Marchesi di Gresy 2007 Dolcetto d’Alba Monte Aribaldo
($18.75 at The Austin Wine Merchant)

I just can’t believe what a value this wine is at under-$20. It’s rich and chewy, surprisingly tannic, and has that noble rusticity that you find in the Marchesi di Gresy.

Mas Lavail 2007 Terre d’Ardoise Carignan
($11.25 at The Austin Wine Merchant)

Tracie B called this “salty” wine “the stand alone” wine of the flight we tasted with Jen and CJ. The price-quality ratio here is stellar (at $11.25? HELL YEAH!) and the wine is chewy, rich, with dark fruit and lots of savory flavors. I can’t wait to pair it with Tracie B’s Meemaw’s deviled eggs and Mrs. B’s sweet potato pie.

AND HERE IT IS, THE MOMENT YA’LL HAVE BEEN WAITING FOR… MY NUMBER 1 THANKSGIVING WINE FOR 2009!!!

Selvapiana 2007 Chianti Rufina
($16.25 at The Austin Wine Merchant)

Selvapiana is one of my all-time favorite producers (one of Franco’s favs, too) and Rufina is one of the greatest expressions of Sangiovese. This wine is tannic and will benefit from a little aeration before serving but once it opens up it’s all about bright acidity and plum fruit flavors. The price range will vary for this wine across the country but it’s always a tremendous value.

Thanks for reading ya’ll! I’m wishing you a great (and safe) holiday with your loved ones.

In other news…

I had a blast pouring and talking about wine and pairing European and domestic wines with Asian food at the Saheli “Discover Asia through Wine” event on Saturday night. The Tandoori chicken (above) was one of the hits of the evening, as was the Selvapiana Chianti Rufina, which I paired with the Chinese roast duck. Donations support battered Asian women and immigrants in the greater Austin area.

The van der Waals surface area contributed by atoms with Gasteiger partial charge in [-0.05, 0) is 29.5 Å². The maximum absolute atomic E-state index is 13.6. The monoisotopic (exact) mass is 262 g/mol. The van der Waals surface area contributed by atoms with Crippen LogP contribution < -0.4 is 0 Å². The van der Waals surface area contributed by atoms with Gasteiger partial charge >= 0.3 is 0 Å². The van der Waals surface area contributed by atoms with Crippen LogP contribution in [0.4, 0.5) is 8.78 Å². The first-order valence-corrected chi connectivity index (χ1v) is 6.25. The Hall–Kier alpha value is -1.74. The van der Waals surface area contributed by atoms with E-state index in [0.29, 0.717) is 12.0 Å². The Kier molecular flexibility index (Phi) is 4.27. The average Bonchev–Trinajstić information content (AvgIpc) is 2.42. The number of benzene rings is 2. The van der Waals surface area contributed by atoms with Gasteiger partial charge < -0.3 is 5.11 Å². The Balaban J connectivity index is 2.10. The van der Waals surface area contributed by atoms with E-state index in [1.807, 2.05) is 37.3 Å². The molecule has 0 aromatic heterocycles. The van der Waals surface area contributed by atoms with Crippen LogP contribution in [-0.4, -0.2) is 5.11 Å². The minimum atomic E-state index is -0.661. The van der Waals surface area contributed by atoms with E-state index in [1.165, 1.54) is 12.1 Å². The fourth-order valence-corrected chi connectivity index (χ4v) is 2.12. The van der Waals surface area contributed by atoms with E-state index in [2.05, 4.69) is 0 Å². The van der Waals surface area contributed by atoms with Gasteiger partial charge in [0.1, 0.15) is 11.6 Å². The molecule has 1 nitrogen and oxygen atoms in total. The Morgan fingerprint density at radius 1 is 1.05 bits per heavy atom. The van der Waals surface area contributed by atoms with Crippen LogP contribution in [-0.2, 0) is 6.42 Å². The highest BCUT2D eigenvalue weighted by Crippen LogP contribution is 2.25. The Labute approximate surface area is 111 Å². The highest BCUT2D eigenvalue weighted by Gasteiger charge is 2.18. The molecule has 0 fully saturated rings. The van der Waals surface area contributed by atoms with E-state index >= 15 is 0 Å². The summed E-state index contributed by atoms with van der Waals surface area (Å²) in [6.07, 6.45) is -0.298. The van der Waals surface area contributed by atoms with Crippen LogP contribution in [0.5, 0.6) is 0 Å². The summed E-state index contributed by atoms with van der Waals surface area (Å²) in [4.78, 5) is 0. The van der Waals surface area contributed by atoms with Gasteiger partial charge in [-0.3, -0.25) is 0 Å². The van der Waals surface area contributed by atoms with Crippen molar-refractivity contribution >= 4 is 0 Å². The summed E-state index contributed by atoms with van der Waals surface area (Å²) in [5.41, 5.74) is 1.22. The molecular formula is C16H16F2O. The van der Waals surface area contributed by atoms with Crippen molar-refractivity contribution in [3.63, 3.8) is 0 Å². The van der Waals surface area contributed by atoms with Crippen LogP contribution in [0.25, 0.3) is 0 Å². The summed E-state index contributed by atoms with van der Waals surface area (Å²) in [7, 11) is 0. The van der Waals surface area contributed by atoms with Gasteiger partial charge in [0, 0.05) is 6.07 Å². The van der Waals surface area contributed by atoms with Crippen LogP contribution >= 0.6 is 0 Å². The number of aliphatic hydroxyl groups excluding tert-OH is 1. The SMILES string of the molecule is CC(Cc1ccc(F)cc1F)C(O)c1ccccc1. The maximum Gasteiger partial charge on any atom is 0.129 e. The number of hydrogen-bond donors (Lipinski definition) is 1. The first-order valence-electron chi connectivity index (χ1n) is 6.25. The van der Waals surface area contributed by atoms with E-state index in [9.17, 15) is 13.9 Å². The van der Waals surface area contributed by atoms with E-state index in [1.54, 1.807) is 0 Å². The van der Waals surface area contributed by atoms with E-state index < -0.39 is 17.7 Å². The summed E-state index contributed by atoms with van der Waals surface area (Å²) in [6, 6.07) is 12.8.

In other other news…

I’ll be pouring wines from Piedmont and Tuscany this Thursday at the Galleria Tennis and Athletic Club in Houston. Click here for details.


Apulia in New York and a visit with Obi-Wan

November 12, 2008

Above: the Obi-Wan Kenobi of the Italian wine world, Charles Scicolone (left), with Tom Maresca, another one of New York’s great wine experts and writers and an authority on Italian wine.

As the newest member of the New York Wine Media Guild, I was asked to help organize and co-chair last week’s tasting of Apulian wines in New York together with my good friend and mentor, the Obi-Wan Kenobi of the Italian wine world, Charles Scicolone. What an honor for me to get to present Charles! He has been working in and writing about Italian wine since the 1970s, when few connoisseurs were collecting or drinking fine Italian wine. Together with two other now-legendary names in our field, writer Sheldon Wasserman and retailer Lou Iacucci, Charles played a starring role in what can now be called the Italian wine renaissance in this country. Whether selling, consulting, lecturing, or simply tasting, “it’s always a pleasure” Charles is one of the most recognized and respected faces in Italian wine in the U.S.

Above: top wine blogger Tyler Colman and agent provocateur Terry Hughes share a moment for my camera. Also in attendance, a who’s who of New York wine writers: John Foy, Paul Zimmerman, and Peter Hellman, among others.

Charles and I have known each other for more than 10 years: I first met him when I wrote about him and his wife, cookbook author and Italian food authority Michele Scicolone, for The Magazine of La Cucina Italiana. Later, I had the great fortune to work with Charles when he was the wine director at famed Italian wine destination I Trulli in New York. (Although he never won, Charles was nominated eight consecutive times for the James Beard Wine Professional award.)